As many countries have experienced and the Inclusive Development Index data illustrate, growth is a necessary but not sufficient condition for robustly rising median living standards.

Most citizens evaluate their respective countries’ economic progress not by published GDP growth statistics but by changes in their households’ standard of living — a multidimensional phenomenon that encompasses income, employment opportunity, economic security, and quality of life. And yet, GDP growth remains the primary focus of both policymakers and the media, and is still the standard measure of economic success.

GDP growth is best understood as a top-line measure of national economic performance, in the sense that it is a means to the bottom-line societal measure of success: broad-based progress in living standards. Areas as skills development, labor markets, competition and rents, investor and corporate governance, social protection, infrastructure, and basic services play an important role in shaping the pattern of economic activity and particularly the breadth of social participation in the process and benefits of growth.

The World Economic Forum System Initiative on Shaping the Future of Economic Progress last year introduced a new economic policy framework and performance metric in its Inclusive Growth and Development Report 2017. The framework identifies 15 areas of structural economic policy and institutional strength that have the potential to contribute simultaneously to higher growth and wider social participation in the process and benefits of such growth.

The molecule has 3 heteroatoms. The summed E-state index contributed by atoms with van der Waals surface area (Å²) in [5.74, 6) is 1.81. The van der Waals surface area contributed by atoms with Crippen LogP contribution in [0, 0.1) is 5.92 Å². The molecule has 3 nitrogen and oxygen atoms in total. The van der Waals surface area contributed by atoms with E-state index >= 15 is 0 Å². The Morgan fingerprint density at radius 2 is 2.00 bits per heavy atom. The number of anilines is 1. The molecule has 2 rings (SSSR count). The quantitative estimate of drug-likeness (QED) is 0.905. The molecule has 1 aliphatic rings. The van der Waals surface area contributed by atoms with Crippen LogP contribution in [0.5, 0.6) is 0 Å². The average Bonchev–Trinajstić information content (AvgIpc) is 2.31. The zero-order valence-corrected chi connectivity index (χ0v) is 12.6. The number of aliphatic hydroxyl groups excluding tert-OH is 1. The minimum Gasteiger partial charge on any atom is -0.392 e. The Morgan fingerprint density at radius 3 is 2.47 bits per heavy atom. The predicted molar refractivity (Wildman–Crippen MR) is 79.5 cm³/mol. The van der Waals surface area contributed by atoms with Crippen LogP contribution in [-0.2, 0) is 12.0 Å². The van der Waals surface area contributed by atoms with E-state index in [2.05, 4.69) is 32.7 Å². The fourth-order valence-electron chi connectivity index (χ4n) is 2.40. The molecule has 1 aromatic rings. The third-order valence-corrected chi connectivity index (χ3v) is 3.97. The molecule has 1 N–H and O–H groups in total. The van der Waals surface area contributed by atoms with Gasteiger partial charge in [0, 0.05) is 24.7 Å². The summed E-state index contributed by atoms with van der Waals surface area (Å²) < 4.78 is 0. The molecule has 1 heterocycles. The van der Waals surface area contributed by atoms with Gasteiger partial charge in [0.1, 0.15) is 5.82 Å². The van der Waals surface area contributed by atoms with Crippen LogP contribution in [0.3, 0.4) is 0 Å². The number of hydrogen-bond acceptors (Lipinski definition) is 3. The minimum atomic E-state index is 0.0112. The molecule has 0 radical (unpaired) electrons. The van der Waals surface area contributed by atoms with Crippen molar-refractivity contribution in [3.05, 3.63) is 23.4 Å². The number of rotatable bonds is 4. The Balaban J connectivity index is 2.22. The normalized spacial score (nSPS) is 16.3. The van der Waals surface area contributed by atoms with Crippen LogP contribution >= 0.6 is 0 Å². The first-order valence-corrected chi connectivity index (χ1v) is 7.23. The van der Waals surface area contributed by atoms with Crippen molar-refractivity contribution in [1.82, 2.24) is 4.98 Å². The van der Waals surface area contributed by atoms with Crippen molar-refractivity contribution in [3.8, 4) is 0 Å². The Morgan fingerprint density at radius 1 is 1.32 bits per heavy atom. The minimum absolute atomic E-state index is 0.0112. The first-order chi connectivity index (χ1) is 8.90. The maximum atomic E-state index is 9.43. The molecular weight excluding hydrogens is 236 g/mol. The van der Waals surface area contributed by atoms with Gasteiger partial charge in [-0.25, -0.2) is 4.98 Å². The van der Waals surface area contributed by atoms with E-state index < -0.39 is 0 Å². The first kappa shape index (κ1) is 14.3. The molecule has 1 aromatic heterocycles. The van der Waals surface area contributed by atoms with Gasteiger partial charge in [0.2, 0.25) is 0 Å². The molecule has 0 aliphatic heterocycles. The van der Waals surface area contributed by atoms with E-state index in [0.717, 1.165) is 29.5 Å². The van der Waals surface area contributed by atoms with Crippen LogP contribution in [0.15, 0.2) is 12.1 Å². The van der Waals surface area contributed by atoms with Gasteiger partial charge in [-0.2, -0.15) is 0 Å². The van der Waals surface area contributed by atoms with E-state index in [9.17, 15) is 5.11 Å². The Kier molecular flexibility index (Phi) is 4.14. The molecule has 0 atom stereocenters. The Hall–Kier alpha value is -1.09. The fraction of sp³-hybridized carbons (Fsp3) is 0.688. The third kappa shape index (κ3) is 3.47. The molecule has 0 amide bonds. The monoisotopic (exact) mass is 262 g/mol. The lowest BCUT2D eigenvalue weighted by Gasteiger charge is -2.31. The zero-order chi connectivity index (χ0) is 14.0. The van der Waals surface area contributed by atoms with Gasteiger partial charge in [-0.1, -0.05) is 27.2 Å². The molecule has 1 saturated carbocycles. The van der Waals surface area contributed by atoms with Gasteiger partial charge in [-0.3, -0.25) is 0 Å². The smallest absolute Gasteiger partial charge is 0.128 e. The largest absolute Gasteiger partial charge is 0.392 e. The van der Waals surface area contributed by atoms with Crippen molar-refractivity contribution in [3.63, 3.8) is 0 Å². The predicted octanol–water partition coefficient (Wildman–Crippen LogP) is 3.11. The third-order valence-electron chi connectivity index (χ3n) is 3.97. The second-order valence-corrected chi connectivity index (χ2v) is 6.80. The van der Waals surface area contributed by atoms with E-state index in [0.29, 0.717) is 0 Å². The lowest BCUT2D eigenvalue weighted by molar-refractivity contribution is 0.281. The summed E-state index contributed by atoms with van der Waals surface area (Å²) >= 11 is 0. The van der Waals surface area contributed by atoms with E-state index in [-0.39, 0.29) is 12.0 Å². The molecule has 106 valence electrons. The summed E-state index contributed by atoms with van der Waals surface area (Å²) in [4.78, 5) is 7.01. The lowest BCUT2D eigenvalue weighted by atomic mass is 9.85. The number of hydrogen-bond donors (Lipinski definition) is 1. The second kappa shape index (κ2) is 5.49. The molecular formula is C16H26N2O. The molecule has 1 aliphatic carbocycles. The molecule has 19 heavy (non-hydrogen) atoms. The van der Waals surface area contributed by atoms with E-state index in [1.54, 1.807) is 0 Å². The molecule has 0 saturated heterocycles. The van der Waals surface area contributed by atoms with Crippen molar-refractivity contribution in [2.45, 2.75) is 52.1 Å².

India & the Inclusive Development Index 2018

India, with an improving trend, ranks 62nd out of 74 emerging economies. The country performs best (44th) in terms of Intergenerational Equity and Sustainability, profiting from a low dependency ratio that is set to further decline as the economy reaps the dividends of an extremely young population. Though the incidence of poverty has declined in India over the past five years, 6 out of 10 Indians still live on less than $3.20 per day. Given the prevalence of inequality both in terms of both income and wealth, there is substantial scope for improvement for India in this aspect. Both labor productivity and GDP per capita posted strong growth rates over the past five years, while employment growth has slowed. Healthy life expectancy also increased by approximately three years to 59.6.

The Inclusive Development Index (IDI) is an annual assessment of 103 countries’ economic performance that measures how countries perform on eleven dimensions of economic progress in addition to GDP. It has 3 pillars; growth and development; inclusion and; intergenerational equity – sustainable stewardship of natural and financial resources.




Please enter your comment!
Please enter your name here